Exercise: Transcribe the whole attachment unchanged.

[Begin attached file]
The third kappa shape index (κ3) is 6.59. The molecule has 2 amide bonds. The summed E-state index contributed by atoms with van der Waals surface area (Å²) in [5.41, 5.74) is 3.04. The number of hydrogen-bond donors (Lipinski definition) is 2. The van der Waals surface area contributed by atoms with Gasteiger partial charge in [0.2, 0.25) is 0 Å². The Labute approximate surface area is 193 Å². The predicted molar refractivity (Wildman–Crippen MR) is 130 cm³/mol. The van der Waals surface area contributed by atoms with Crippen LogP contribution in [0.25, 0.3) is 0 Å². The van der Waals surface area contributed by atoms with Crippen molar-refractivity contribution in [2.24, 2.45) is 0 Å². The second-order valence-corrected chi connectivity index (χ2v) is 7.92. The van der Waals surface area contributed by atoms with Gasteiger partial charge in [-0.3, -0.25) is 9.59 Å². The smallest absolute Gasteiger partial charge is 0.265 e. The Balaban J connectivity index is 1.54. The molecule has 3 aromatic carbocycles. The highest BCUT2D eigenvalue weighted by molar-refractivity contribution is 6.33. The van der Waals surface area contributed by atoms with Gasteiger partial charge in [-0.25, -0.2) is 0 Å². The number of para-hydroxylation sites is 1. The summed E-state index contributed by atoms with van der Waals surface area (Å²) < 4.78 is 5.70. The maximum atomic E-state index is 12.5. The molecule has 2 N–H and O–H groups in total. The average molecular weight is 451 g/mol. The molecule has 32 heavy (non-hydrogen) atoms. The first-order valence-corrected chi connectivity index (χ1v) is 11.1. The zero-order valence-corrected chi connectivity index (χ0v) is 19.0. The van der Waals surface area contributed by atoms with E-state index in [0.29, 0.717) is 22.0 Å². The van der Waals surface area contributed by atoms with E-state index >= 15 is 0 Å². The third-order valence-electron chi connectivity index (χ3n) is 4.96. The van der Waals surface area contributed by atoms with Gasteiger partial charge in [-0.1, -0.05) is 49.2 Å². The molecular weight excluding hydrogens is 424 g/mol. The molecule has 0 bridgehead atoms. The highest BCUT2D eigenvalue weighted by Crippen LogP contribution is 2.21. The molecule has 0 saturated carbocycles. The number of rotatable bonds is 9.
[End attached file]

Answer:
The third kappa shape index (κ3) is 6.59. The molecule has 2 amide bonds. The summed E-state index contributed by atoms with van der Waals surface area (Å²) in [5.41, 5.74) is 3.04. The number of hydrogen-bond donors (Lipinski definition) is 2. The van der Waals surface area contributed by atoms with Gasteiger partial charge in [0.2, 0.25) is 0 Å². The Labute approximate surface area is 193 Å². The predicted molar refractivity (Wildman–Crippen MR) is 130 cm³/mol. The van der Waals surface area contributed by atoms with Crippen LogP contribution in [0.25, 0.3) is 0 Å². The van der Waals surface area contributed by atoms with Crippen molar-refractivity contribution in [2.24, 2.45) is 0 Å². The second-order valence-corrected chi connectivity index (χ2v) is 7.92. The van der Waals surface area contributed by atoms with Gasteiger partial charge in [-0.3, -0.25) is 9.59 Å². The smallest absolute Gasteiger partial charge is 0.265 e. The Balaban J connectivity index is 1.54. The molecule has 3 aromatic carbocycles. The highest BCUT2D eigenvalue weighted by molar-refractivity contribution is 6.33. The van der Waals surface area contributed by atoms with Gasteiger partial charge in [-0.25, -0.2) is 0 Å². The number of para-hydroxylation sites is 1. The summed E-state index contributed by atoms with van der Waals surface area (Å²) < 4.78 is 5.70. The maximum atomic E-state index is 12.5. The molecule has 2 N–H and O–H groups in total. The average molecular weight is 451 g/mol. The molecule has 32 heavy (non-hydrogen) atoms. The first-order valence-corrected chi connectivity index (χ1v) is 11.1. The zero-order valence-corrected chi connectivity index (χ0v) is 19.0. The van der Waals surface area contributed by atoms with E-state index in [0.29, 0.717) is 22.0 Å². The van der Waals surface area contributed by atoms with E-state index >= 15 is 0 Å². The third-order valence-electron chi connectivity index (χ3n) is 4.96. The van der Waals surface area contributed by atoms with Gasteiger partial charge in [-0.1, -0.05) is 49.2 Å². The molecular weight excluding hydrogens is 424 g/mol. The molecule has 0 bridgehead atoms. The highest BCUT2D eigenvalue weighted by Crippen LogP contribution is 2.21. The molecule has 0 saturated carbocycles. The number of rotatable bonds is 9.